Lantanas: Hardy and They Attract Butterflies
Lantanas are an excellent low-maintenance plant, and they do well in the Kansas climate. An extra bonus are the butterflies and hummingbirds that enjoy the colorful flowers that bloom all season long.
Produced by the Department of Communications at Kansas State University. For more information, visit our website at: http://www.kansasgreenyards.org
Lantanas - Hardy and They Attract Butterflies
These are lantanas. They are probably our most heat tolerant, wind resistant, most ideal growth habit plants for our Kansas summers all across the state. They just thrive in our climate. In fact, the drier and hotter it is, the faster they grow.
They have wonderful colors. Here we have the pink and yellow, and the orange and yellow here behind me. We have some golds and some reds and some lemonades, and there’s a grape color. There’s a whole spectrum of colors, but the two-tone flowers gives it a confetti appearance, because they’re small individual flowers in a larger cluster.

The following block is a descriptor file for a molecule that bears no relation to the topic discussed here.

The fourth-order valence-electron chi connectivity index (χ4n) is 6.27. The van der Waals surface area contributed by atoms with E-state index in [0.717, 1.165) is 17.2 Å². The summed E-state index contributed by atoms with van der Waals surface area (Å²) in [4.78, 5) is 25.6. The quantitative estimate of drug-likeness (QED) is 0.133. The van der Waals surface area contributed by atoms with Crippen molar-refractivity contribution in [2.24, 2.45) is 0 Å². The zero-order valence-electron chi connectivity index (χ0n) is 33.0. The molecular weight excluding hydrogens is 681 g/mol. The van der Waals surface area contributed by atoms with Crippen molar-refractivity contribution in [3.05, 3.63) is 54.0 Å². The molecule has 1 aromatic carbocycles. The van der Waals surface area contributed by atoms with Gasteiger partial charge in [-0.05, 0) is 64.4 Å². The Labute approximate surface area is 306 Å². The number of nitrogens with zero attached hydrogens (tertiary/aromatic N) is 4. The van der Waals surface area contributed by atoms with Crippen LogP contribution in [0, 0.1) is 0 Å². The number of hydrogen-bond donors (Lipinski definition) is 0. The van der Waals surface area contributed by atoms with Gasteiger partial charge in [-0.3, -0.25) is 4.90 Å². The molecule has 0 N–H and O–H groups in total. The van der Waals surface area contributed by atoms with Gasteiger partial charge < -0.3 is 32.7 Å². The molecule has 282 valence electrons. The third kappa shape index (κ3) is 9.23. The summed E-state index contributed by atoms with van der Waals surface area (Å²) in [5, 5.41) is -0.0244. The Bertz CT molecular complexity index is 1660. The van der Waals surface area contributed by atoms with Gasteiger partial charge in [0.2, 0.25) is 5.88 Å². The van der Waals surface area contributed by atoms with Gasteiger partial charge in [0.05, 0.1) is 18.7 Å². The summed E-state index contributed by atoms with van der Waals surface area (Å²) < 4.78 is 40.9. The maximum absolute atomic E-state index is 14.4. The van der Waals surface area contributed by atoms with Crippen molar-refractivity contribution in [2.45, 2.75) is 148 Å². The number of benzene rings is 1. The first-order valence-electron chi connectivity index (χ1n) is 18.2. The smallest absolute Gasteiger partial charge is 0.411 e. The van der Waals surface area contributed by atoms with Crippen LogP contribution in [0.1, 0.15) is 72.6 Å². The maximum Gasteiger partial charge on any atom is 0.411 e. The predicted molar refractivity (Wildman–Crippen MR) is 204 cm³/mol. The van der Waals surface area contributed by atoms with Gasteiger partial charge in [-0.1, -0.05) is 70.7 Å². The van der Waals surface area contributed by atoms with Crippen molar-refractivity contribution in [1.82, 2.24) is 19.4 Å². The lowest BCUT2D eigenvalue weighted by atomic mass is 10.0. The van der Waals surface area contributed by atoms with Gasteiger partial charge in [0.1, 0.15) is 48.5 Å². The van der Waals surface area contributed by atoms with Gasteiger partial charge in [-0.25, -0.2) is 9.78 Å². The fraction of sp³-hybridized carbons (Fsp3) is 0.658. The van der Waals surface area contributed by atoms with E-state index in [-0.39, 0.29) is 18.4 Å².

And the other nice thing, besides growing well in the heat and drought, is that butterflies just love these. So you have this confetti flower, and then we have the colorful butterflies and moths land on them to pollinate and feed on the nectar from the flowers. And as they move and flitter around we have a symphony of color, and kinetic motion from the butterflies. It’s just wonderful.
Just give them some space. There’s two basic types. One has a more formal growth habit which is typical of the bandana series. It grows a round mound as if you pinched it – but it does that naturally. And then there’s the more open and informal forms. And some of those will get fairly large – three feet tall and three feet across. In the south, they’re a perennial, but it gets cold here, and they freeze out. But they are a fairly large, fast growing, and high flowering annual flower for Kansas.
This feature story prepared with Alan Stevens, retired Kansas State University Research and Extension State Leader, Horticulture. For more information, visit your local county extension office or visit our website at KansasGreenYards.org.